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The Brand Council case studies: Mercedes-Benz

Originally published in 'Cool BrandLeaders', August 2002. The book reviews the UK's strongest cool brands as judged by the independent Brand Council Judges.

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Case study provided by The Brand Council.

The Mercedes-Benz brand conjures up images of motoring luxury, quality and performance. Indeed, the brand has been responsible for producing some of the world's most stylish performance cars.

The common values of all Mercedes-Benz cars are superb design and engineering, together with a sense of heritage. The name Emil Jellinek probably won't ring any bells but his ten year old daughter Mercedes will. In 1898 Karl Benz designed a new car for Jellinek to compete in the 'Nice Race' that year and on Jellinek's request, it was named after his daughter, Mercedes.

The famous Mercedes-Benz star logo came about after Karl Benz sent his wife a postcard with a star marking out the house where he was living in Deutz, Germany. "One day this star will shine down on my work", he wrote.

1909 a trademark was taken out on the star, the three points of which have come to symbolize the threefold nature of motor transport - by land, sea and air. They have also come to represent what the brand stands for : service and safety and all over the world, a pioneering spirit and tradition.

Racing has always been in the brand's blood and indeed was responsible for the formation of Mercedes-Benz in the first place. Back in 1924, after winning 269 races between them, Daimler and Benz, up to that point competing companies, opted to cooperate and merged their operations into the present day Mercedes-Benz.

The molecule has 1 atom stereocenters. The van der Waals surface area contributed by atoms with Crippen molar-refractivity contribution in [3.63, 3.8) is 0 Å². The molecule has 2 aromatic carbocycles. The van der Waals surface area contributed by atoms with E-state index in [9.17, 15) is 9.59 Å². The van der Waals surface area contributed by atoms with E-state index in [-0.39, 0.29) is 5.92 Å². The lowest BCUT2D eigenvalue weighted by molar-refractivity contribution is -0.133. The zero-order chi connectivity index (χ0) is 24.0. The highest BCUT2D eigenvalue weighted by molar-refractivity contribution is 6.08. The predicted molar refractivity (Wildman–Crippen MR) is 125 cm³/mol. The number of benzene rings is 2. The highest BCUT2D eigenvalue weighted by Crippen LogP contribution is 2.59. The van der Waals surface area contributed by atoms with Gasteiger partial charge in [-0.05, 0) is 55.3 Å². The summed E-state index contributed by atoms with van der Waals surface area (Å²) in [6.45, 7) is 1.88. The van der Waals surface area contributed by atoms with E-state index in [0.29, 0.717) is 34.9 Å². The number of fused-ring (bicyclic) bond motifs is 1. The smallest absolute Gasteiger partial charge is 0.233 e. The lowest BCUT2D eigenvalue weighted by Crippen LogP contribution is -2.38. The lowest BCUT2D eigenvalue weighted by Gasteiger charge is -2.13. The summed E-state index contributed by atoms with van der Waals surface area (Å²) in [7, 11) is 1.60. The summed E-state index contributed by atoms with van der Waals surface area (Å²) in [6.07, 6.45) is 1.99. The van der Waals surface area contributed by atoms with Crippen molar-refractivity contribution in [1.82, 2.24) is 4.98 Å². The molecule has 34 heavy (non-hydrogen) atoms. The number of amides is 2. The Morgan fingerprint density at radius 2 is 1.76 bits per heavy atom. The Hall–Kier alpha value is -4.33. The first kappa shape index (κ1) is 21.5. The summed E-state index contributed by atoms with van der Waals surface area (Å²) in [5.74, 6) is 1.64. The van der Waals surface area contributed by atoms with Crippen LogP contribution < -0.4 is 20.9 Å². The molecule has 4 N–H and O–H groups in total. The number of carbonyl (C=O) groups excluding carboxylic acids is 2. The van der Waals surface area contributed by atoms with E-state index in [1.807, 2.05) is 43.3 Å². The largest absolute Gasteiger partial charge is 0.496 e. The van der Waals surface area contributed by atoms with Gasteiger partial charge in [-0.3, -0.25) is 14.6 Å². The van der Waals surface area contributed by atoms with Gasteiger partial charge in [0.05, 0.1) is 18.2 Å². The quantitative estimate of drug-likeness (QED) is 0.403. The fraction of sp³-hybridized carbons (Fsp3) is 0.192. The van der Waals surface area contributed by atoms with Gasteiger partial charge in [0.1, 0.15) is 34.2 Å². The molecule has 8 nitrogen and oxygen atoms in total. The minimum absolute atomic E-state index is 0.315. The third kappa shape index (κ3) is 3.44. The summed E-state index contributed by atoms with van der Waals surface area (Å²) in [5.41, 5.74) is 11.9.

Innovation and dramatic styling is also part of the company's tradition. 1952 saw the introduction of the futuristic, gull-wing doored 300 SL; a dream car from the moment it made its first appearance. With a top speed of over 150 mph, it was the first of the famous SL-Class models. On the race track, the car was a huge success, leading to the creation of the 190SL, a 'popular' and more affordable version. The pedigree line has continued to this day with the current generation of SL roadsters that epitomise head-turning elegance as much as sportiness on the road. The line continues with the SLKClass, unveiled as a 'concept car' at the 1994 Turin Motor Show to a rapturous welcome. A new SL-Class was launched in April 2002 in the UK and the SLR will be launched in 2003.

The other facets of the Mercedes-Benz personality -- safety and technical innovation- - are hugely important to the brand. Mercedes was the first in the world to fit a four-valve diesel engine in a car to offer enhanced performance, smoothness and extreme longevity. In addition, as early as 1961, the company started to fit anchorage points for seat belts as standard. Mercedes also pioneered ABS braking, the airbag, pre-tensioning devices and the passenger safety cell.

The innovative Mercedes-Benz A-Class heralded a new generation of relatively small vehicles which boast the abilities of larger ones in finding space for people and luggage, but in a pleasingly compact frame. The A-Class has also attracted a younger group of people to the Mercedes-Benz brand, with more relaxed lifestyle values than the traditional Mercedes-Benz owner. The stylish 'Oh Lord, won't you buy me a Mercedes-Benz' TV and print campaign helped to introduce a new generation of people to the brand, as well as reflecting its aspirational qualities. In addition, Mercedes continues to sponsor carefully selected events which reflect the brand's values.

Mercedes-Benz occupies a position at the pinnacle of the motor industry and the brand still represents 'dream car' status amongst a new generation of drivers.

© 2002 Superbrands Ltd

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